Reality says he's not.
Techies know of "best practice" and all that. Most other people might have heard of it but are mostly annoyed at being forced to remember, then change and re-remember every so often, a fsckton of passwords. So they use only one. Easy does it.
Usernames, though, you often don't get to choose, or are already taken, or whatever. So you end up with many different ones.
Personally I keep a list of places/usernames/passwords, and it's no coincidence there exist various tools to store them for you. If we're going cloud, could keep that list in a cloud-y workspace and access it from everywhere. Whether that's a good idea, well, if it isn't the cloud itself isn't much good for end-users, is it? Recall we're talking "cloud. cloud! CLOUD!" here.
This company may or may not have a useful idea, but it's again entirely focused on corporate use, and they tend to use a simplistic model of "ID" that doesn't scale outside of your single employer. facebook does much the same and as such is also a needless privacy destroyer. Wish these peeps would come up with something truly better, that is something that does auth without insisting on tacking you to some globally fixed identity. Bit of a missed chance. But again, they're corporates, and to them humans are but a resource.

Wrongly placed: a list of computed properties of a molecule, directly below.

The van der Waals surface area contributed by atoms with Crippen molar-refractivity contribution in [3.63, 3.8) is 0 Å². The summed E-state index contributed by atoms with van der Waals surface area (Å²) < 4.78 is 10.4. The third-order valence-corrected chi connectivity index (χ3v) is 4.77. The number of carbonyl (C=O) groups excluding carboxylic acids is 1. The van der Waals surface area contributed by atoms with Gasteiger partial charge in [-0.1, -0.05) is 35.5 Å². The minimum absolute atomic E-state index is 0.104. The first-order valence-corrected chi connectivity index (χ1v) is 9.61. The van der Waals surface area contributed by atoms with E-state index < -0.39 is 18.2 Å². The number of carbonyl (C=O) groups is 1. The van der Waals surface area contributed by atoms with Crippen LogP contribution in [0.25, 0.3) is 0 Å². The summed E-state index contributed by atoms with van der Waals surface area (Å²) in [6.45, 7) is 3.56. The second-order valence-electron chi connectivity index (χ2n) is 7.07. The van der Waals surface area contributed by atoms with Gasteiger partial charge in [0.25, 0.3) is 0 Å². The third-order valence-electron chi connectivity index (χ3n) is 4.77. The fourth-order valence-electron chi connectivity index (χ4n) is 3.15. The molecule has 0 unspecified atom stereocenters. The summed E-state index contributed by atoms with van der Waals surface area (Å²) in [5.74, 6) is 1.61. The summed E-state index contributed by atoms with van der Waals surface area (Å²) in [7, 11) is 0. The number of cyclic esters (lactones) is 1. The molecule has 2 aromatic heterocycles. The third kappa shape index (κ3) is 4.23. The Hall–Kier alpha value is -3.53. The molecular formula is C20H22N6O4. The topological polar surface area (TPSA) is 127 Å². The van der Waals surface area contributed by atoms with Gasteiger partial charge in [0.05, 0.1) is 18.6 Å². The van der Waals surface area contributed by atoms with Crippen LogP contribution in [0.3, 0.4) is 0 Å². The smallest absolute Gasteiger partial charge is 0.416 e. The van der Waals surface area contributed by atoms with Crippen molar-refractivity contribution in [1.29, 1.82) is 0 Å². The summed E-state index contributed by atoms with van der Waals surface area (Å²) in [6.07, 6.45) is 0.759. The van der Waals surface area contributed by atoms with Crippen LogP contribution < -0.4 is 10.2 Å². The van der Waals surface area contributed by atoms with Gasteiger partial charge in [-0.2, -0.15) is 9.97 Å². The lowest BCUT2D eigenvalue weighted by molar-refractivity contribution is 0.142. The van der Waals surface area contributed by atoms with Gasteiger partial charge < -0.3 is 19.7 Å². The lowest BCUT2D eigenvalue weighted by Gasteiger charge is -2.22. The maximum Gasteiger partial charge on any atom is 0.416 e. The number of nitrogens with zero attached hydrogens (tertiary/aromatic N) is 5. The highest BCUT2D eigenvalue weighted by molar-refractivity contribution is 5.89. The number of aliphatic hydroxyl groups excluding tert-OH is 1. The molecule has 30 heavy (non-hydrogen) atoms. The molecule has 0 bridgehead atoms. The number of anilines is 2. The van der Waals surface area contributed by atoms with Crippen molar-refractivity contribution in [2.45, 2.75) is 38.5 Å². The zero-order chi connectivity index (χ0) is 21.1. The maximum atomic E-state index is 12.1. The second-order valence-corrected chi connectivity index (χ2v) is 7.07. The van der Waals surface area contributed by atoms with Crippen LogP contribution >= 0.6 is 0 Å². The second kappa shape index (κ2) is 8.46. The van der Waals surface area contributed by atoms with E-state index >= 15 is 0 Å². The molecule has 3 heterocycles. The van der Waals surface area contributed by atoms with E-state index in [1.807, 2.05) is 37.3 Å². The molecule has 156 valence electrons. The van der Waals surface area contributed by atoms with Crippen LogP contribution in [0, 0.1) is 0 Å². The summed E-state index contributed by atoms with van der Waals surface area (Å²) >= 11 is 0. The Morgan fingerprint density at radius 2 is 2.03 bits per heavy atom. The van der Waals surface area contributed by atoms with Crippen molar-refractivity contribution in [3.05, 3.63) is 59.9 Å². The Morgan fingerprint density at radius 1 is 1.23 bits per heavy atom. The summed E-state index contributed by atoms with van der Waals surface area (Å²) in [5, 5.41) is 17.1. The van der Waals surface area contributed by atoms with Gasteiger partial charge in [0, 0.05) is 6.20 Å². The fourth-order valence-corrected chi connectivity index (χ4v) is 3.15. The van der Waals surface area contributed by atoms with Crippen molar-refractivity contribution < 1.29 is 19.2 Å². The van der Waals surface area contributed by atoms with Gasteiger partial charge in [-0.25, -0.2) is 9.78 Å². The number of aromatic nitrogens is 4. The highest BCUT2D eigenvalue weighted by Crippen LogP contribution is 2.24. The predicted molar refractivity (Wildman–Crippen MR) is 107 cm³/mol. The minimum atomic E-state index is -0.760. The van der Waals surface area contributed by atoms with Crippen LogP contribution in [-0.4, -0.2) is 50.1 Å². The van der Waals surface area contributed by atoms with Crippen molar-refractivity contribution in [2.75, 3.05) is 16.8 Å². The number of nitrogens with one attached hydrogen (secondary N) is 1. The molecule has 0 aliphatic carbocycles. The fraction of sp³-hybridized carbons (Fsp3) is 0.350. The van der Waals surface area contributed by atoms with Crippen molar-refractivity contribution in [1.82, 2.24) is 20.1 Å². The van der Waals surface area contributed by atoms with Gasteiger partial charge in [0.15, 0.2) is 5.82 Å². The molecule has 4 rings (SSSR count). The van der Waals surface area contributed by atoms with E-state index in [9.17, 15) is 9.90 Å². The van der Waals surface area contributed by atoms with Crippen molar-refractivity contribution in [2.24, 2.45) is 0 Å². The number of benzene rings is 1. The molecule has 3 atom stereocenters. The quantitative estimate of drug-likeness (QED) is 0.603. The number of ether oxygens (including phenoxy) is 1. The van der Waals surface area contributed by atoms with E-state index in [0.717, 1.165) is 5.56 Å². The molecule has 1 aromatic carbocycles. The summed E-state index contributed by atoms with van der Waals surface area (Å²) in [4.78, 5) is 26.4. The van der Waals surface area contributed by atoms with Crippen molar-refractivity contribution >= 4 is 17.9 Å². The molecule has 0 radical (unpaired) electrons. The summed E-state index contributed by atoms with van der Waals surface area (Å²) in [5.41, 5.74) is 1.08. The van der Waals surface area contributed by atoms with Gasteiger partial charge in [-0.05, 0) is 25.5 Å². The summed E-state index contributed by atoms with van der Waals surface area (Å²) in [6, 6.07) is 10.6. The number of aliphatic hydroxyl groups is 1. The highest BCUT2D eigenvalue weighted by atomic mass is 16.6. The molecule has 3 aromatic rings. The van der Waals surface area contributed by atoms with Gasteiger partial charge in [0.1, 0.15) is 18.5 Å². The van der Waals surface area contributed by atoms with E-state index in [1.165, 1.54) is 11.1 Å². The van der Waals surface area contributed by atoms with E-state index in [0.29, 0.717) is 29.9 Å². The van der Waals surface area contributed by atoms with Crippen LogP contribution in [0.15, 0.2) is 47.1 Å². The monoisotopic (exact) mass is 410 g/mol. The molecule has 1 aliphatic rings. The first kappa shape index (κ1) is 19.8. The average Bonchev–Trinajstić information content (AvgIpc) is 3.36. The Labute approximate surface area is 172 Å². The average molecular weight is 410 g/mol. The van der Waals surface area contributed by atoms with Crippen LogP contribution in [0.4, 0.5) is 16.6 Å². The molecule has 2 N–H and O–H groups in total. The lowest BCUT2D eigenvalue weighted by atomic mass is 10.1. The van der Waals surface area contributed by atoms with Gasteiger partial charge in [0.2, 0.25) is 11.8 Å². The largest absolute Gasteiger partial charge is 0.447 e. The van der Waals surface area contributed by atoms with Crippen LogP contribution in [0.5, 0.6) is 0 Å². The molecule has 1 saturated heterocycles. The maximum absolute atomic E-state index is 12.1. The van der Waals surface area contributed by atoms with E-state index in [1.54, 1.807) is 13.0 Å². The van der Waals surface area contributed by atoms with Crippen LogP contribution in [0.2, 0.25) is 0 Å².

I for me will likely stick to password lists and ssh keys and such for the time being, simply because I neither need nor want various services and thus organisations to know me by some fixed identity that is invariant without cause. The re-use of an identity should be up to me, not some other service.